Wednesday, July 20, 2016

Poems that Speak Against Violence and for Embrace - Mindy Kronenberg

If the back & arms you carry riddle with black
spots & marks made by birds who don’t want us here—
I will remind you: There are people who did this before us,
brown & black-spotted, yellow, with rattails,
born from what others did not want & loathed & aimed
to never let belong, & so, we are here today—
the field is wide. We make saliva from root & light.
Our spikelets grow, & do you feel the wind?
       - Joe Jiménez, Smutgrass

Orlando. Dhaka. Istanbul. Baghdad. Medina. Nice. The killings of Alton Sterling and Philando Castile, and the murder of police officers in Dallas and Baton Rouge. This summer, terrible bigotry and violence have rent our global community. The killings must end, and we in the poetry community must contribute in any way we can. As we search for answers to these horrors and for ways to combat hatred and prejudice, we are reminded of poetry’s capacity to respond to violence, to help us regenerate, like spikelets sprouting in a contested field, claiming our public spaces for everyone.

In solidarity with all those targeted at home and abroad, from the LGBT community in the United States to devastated families of Baghdad, Split This Rock is offering its blog as a Virtual Open Mic. Over the next couple of weeks, from July 14 to 28, we are requesting poems in response to and against violence toward marginalized communities. After the Virtual Open Mic closes, we hope to print out and mail all of the poems to Congress and the National Rifle Association.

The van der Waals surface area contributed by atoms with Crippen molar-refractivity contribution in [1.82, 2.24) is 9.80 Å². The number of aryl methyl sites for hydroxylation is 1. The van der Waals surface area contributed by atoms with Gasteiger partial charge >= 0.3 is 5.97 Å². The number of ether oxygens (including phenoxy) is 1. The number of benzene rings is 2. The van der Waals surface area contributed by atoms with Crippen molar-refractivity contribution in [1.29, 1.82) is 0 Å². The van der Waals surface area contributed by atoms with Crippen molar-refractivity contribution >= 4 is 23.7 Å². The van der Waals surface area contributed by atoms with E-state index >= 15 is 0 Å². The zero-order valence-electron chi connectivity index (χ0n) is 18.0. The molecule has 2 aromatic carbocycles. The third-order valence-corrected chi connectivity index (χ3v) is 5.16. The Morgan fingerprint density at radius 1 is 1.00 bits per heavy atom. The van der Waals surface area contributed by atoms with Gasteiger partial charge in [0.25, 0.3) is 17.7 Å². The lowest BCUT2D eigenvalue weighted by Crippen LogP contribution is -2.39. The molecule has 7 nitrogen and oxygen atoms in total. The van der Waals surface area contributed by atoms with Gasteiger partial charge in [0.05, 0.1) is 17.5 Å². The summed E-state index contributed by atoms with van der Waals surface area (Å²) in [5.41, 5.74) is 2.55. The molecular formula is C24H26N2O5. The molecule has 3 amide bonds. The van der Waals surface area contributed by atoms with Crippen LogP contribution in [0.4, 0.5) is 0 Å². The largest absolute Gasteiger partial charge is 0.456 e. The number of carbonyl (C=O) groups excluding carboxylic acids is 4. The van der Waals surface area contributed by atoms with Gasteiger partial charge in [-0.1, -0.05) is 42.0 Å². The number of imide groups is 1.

We are accepting poems through July 28; for more information, read the initial post here.


by Mindy Kronenberg
Mamie Till’s pain
didn’t crush her pride,
when she held her son’s
battered skull and said:
“I see daylight on the other side.”

Rosa stood her ground, they tried
to force her from her seat on the bus
but on that long, dark ride to justice
she saw daylight on the other side.

Little did Malcom know that X
would mark the day he died,
confident the pain of betrayal would subside
and that daylight was on the other side.

When a bullet took down a King
With a dream to live side by side,
my city erupted in tears, but it cried
“I see daylight on the other side.”

For all the strange fruit tied
to trees, the dreams deferred
and petrified, our House on a Hill
lives in memory of the lives
in Chicago’s South Side,

We see daylight on the other side
We see daylight on the other side
We see daylight on the other side.

1 comment:

Uncle McCheever said...

Excellent ! ! Nice flow quite the Lyric !